Massachusetts acute-care hospitals reported 753 serious medical errors and other patient injuries last year, a 70 percent annual jump that health officials attributed mostly to expanded definitions of what constitutes medical harm. So-called serious reportable events in other types of hospitals, including those that provide psychiatric or rehabilitative care, rose 60 percent from 2012, to 206. [More]
State highlights: Va. Lt. Gov.'s politics and pediatrics juggle; Md. hospital error reporting; ruling on Fla. 'Docs V. Glocks' law

State highlights: Va. Lt. Gov.'s politics and pediatrics juggle; Md. hospital error reporting; ruling on Fla. 'Docs V. Glocks' law

A selection of health policy news from Virginia, Maryland, Florida, New York, Wisconsin, Washington state, New Jersey and Kansas. [More]
Experts urge Senate panel to increase hospital safety measures

Experts urge Senate panel to increase hospital safety measures

Consumer advocates and medical specialists tell the committee that patients are not much safer today than they were 15 years ago when a landmark study on medical errors spurred calls for reform. [More]
First Edition: July 18, 2014

First Edition: July 18, 2014

Today's headlines include reports from the marketplace, including UnitedHealthcare's move toward the health law's insurance marketplaces and the latest on the Securities and Exchange Commission investigation into insider trading related to a health policy change. [More]
Study: Minimally invasive aortic repair procedure safer for patients

Study: Minimally invasive aortic repair procedure safer for patients

Researchers at the University of California, San Diego School of Medicine have documented the safety benefits of aortic stent grafts inserted during minimally invasive surgery to repair abdominal aortic aneurysms - weaknesses in the body's largest artery that can rupture, causing potentially lethal internal bleeding. [More]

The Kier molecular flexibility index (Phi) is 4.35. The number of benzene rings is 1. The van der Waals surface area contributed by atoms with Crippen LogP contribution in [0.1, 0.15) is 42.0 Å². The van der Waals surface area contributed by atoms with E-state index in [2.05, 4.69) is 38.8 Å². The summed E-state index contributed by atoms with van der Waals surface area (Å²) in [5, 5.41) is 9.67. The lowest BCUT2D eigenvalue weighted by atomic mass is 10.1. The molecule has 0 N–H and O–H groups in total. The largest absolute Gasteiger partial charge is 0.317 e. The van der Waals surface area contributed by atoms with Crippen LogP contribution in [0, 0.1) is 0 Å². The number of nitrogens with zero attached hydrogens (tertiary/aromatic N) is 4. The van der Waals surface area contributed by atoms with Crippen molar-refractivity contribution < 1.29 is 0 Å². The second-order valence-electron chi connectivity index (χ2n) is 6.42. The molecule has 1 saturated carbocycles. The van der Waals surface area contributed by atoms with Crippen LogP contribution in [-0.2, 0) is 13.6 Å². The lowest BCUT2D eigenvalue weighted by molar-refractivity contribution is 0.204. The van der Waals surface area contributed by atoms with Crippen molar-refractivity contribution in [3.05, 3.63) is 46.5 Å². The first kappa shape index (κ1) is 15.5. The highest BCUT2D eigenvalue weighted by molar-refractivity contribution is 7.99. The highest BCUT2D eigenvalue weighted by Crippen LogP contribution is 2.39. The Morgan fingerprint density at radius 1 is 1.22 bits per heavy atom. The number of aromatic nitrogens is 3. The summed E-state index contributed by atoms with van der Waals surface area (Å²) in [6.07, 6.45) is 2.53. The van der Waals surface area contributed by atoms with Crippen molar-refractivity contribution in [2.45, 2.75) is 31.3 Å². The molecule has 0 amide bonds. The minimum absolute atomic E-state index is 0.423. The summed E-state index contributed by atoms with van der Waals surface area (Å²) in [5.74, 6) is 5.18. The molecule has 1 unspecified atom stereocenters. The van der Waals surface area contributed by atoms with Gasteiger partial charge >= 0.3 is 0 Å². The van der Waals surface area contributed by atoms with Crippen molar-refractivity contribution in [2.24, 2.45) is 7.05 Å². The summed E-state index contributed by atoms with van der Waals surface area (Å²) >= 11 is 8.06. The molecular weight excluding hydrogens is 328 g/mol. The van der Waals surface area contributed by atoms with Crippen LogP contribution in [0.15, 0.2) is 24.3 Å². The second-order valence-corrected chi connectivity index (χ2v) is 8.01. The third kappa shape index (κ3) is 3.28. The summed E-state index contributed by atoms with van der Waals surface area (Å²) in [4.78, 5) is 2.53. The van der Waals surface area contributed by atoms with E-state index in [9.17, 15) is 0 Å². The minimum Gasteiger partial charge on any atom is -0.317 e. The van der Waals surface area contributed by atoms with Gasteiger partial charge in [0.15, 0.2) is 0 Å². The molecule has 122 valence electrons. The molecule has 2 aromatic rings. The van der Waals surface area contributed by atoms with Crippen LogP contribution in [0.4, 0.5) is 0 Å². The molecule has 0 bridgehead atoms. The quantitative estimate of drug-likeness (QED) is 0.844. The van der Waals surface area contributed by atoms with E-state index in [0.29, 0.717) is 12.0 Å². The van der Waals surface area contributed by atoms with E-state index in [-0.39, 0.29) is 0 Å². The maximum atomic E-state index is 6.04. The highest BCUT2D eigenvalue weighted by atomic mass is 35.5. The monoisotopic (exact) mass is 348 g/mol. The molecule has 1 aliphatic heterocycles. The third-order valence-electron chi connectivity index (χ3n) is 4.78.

State highlights: Ore. mediation for medical errors; Mich. home-help aides

State highlights: Ore. mediation for medical errors; Mich. home-help aides

A mediation program spearheaded by Gov. John Kitzhaber went into effect Tuesday, giving patients and their families an option besides suing when medical errors happen. But questions remain over how the mediation program will develop, including whether hospitals, doctors and other providers will take advantage of the program, or candidly discuss errors if they do. The result of a compromise between trial lawyers and the Oregon Medical Association approved in SB 483 last year, the Early Discussion and Resolution program is intended to cut down on lawsuits and boost the reporting of medical errors to help improve health care practices (Budnick, 7/1). [More]

Hacking of health records is 'matter of time,' say experts

Specialists in cybercrime say the health industry "is flirting with disaster" as so much patient data goes digital, Politico reports. Also, speakers at a health care conference explore the difficulties of cutting waste and medical errors. [More]
First Edition: July 2, 2014

First Edition: July 2, 2014

Today's early morning highlights from the major news organizations, including reports about a new audit's findings that the health law's online insurance marketplaces did not adequately screen applicants seeking subsidies. [More]
Study calls for improvements in physicians' inconsistent record of ordering lab tests

Study calls for improvements in physicians' inconsistent record of ordering lab tests

Why does one physician in a walk-in practice order laboratory monitoring tests for patients more often than a colleague working down the hallway? [More]

Medical errors most likely to occur among patients with limited proficiency in English

Despite widespread public and professional attention devoted to medical errors and ways to prevent them, few efforts have focused on addressing a leading cause of errors -- communication problems involving patients with limited proficiency in English. [More]
New technology needed to avoid improper placement of feeding tubes in pediatric patients

New technology needed to avoid improper placement of feeding tubes in pediatric patients

Universal guidelines and improvements in technology are needed to reduce injuries and deaths from improper placement of nasogastric feeding tubes in pediatric patients, according to a comprehensive review of published literature. [More]